It all started with an automated message.
TalkTalk wanted us to call them and they requested that we do this by leaving an automated message on our answer phone. By automated I mean pre-recorded. The message was not left by a human being that had called, it was left by an automated dialler.
Husband picked up another couple of these messages and we ignored them, but they annoyed me and so I told TalkTalk using my favourite medium for initial contact with a company, Twitter.
TalkTalk responded asking whether it was a sales call. I clearly didn't know because I refuse to respond to a robot. If TalkTalk want to contact me they can use a real person to make contact.
TalkTalk then sent me, via Twitter, a form requiring name, address, customer account, phone number, e-mail address, mobile number and bank details. Although it was a pain to look this up, I did because I wanted to follow through on my complaint.
The next contact was an e-mail saying the details I supplied didn't match the records they had. I presumed this was confusion over my first name and the middle name I use on a daily basis.
It irritated me that, despite having the account details they needed to investigate my complaint, they refused to do so because there was one tiny discrepancy. They had sent through the form for me to complete again. I didn't know for sure which field or fields didn't match their records and didn't look forward to the prospect of multiple attempts at form filling. It might be worth pointing out that the request that came in with the original form didn't ask me to "Please complete this form…" it just said "Can you complete this form…". It's a small thing but manners cost nothing.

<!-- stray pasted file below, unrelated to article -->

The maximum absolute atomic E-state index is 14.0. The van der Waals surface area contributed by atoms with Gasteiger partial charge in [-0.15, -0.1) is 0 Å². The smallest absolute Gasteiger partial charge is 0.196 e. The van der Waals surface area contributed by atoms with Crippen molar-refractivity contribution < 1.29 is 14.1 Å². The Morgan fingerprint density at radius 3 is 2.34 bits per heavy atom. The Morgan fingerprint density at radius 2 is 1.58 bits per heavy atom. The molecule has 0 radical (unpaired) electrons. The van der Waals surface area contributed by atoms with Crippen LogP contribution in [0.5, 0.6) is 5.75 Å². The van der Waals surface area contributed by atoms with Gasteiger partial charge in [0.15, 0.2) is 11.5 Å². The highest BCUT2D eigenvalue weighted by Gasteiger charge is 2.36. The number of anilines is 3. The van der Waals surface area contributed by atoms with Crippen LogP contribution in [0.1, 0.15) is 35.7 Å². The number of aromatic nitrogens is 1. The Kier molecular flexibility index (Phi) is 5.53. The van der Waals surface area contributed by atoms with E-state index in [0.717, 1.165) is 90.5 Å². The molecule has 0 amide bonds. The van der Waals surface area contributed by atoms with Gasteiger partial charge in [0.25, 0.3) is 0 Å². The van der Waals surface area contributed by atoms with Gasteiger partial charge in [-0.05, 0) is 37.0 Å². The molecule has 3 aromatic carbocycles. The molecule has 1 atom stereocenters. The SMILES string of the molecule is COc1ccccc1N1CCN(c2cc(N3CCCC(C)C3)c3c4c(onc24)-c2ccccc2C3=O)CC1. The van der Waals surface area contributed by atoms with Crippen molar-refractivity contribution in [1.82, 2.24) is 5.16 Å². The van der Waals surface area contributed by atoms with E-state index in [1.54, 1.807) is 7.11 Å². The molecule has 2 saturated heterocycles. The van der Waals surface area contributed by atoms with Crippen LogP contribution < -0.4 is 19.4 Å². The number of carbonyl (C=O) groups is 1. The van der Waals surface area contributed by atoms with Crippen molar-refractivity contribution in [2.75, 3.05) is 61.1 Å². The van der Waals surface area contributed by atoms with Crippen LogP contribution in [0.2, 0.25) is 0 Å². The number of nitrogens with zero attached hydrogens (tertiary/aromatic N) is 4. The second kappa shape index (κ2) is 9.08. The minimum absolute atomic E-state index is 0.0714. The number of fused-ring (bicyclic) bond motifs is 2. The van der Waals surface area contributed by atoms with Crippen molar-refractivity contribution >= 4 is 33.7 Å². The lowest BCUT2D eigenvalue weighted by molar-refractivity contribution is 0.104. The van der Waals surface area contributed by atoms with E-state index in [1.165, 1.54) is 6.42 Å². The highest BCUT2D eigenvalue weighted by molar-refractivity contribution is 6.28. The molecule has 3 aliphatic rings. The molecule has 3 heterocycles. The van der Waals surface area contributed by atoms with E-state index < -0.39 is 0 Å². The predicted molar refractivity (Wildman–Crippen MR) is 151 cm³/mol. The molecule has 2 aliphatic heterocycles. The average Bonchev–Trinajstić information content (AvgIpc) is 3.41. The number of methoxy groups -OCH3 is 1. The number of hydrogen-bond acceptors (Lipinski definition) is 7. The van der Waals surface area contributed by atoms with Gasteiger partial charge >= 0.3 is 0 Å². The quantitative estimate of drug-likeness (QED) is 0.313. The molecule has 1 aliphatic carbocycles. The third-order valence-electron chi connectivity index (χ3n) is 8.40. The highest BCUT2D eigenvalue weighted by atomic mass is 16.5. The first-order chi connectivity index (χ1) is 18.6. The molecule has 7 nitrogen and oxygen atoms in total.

At this point I'm not viewing TalkTalk favourably. This is unfortunate for the poor man in the TalkTalk call centre who chose exactly that time to call (just five minutes before I have to leave the house for the school run.)
I think that during this call I realised why TalkTalk had been trying to make contact. The call with the unfortunate man went something like this:
"Is that Mrs Cardus?"
"Yes, who's calling?"
"What do you want?"
"I need to take you through security."
At this point it's tempting to shout "YOU CALLED ME. WHO THE HELL DO YOU THINK YOU CALLED?" but I didn't. I "went through security".
"There's a problem with payment on your account."
"What's the problem."
"Your account needs paying."
"It's on Direct Debit so there shouldn't be a problem."
"There's a problem with the Direct Debit."
"Well there shouldn't be because it comes out of our bank account which is linked to our mortgage and I know there are sufficient funds available to make payments."
"The Direct Debit has been cancelled."
"Not by me it's not. Who's cancelled the Direct Debit?"
"*coughs* It's been cancelled by someone at TalkTalk by accident."
"Right. Send me a new Direct Debit form and I'll complete it and send it back."
"But your account will be overdue."
"Not my fault, you cancelled the Direct Debit."
"But if your account is overdue then we might cut you off."
"Well I hope you wouldn't given that it's your fault the account is overdue."
"If I could just take payment by card."
"I don't think so."
and on and on and on until
"I can put you through to Customer Service."
"No you can't because I have to go. Get them to call me."
Lessons for TalkTalk from this experience:
- Don't leave automated messages because they are impersonal and they are entirely inappropriate when dealing with a situation relating to finance and an error on the part of TalkTalk.
- Improve your customer issue handling and don't make the customer do all the work.
- Say sorry, please and thank you where appropriate.
- When a TalkTalk error has created an issue then don't threaten the customer
- If you do cut off our service we will leave and you will never see us again.